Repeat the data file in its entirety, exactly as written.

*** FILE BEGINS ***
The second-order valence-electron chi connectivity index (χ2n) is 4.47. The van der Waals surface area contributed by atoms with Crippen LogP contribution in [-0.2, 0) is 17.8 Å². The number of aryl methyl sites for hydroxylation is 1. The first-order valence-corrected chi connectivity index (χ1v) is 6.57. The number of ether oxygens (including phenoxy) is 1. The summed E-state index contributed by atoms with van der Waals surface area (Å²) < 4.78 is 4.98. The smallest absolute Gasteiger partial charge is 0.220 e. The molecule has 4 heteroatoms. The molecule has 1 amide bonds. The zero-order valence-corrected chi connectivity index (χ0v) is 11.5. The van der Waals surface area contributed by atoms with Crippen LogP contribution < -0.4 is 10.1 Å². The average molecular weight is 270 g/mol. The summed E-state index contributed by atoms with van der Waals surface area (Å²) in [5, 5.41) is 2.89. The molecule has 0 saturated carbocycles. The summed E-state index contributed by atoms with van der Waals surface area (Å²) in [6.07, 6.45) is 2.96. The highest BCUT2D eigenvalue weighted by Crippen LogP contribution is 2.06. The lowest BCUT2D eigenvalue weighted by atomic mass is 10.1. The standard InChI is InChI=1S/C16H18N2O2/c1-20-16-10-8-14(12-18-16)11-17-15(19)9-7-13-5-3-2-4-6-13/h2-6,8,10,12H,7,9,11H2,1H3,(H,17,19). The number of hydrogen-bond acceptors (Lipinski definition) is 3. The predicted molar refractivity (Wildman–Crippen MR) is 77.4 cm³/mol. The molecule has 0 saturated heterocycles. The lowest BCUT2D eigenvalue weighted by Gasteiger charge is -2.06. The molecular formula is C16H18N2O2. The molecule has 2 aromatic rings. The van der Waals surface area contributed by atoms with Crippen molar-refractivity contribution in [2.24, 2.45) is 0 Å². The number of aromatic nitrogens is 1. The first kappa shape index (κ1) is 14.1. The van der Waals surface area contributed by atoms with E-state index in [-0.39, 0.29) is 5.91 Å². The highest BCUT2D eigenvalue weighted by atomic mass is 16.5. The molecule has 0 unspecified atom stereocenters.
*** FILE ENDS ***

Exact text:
The second-order valence-electron chi connectivity index (χ2n) is 4.47. The van der Waals surface area contributed by atoms with Crippen LogP contribution in [-0.2, 0) is 17.8 Å². The number of aryl methyl sites for hydroxylation is 1. The first-order valence-corrected chi connectivity index (χ1v) is 6.57. The number of ether oxygens (including phenoxy) is 1. The summed E-state index contributed by atoms with van der Waals surface area (Å²) < 4.78 is 4.98. The smallest absolute Gasteiger partial charge is 0.220 e. The molecule has 4 heteroatoms. The molecule has 1 amide bonds. The zero-order valence-corrected chi connectivity index (χ0v) is 11.5. The van der Waals surface area contributed by atoms with Crippen LogP contribution < -0.4 is 10.1 Å². The average molecular weight is 270 g/mol. The summed E-state index contributed by atoms with van der Waals surface area (Å²) in [5, 5.41) is 2.89. The molecule has 0 saturated carbocycles. The summed E-state index contributed by atoms with van der Waals surface area (Å²) in [6.07, 6.45) is 2.96. The highest BCUT2D eigenvalue weighted by Crippen LogP contribution is 2.06. The lowest BCUT2D eigenvalue weighted by atomic mass is 10.1. The standard InChI is InChI=1S/C16H18N2O2/c1-20-16-10-8-14(12-18-16)11-17-15(19)9-7-13-5-3-2-4-6-13/h2-6,8,10,12H,7,9,11H2,1H3,(H,17,19). The number of hydrogen-bond acceptors (Lipinski definition) is 3. The predicted molar refractivity (Wildman–Crippen MR) is 77.4 cm³/mol. The molecule has 0 saturated heterocycles. The lowest BCUT2D eigenvalue weighted by Gasteiger charge is -2.06. The molecular formula is C16H18N2O2. The molecule has 2 aromatic rings. The van der Waals surface area contributed by atoms with Crippen molar-refractivity contribution in [2.24, 2.45) is 0 Å². The number of aromatic nitrogens is 1. The first kappa shape index (κ1) is 14.1. The van der Waals surface area contributed by atoms with E-state index in [-0.39, 0.29) is 5.91 Å². The highest BCUT2D eigenvalue weighted by atomic mass is 16.5. The molecule has 0 unspecified atom stereocenters.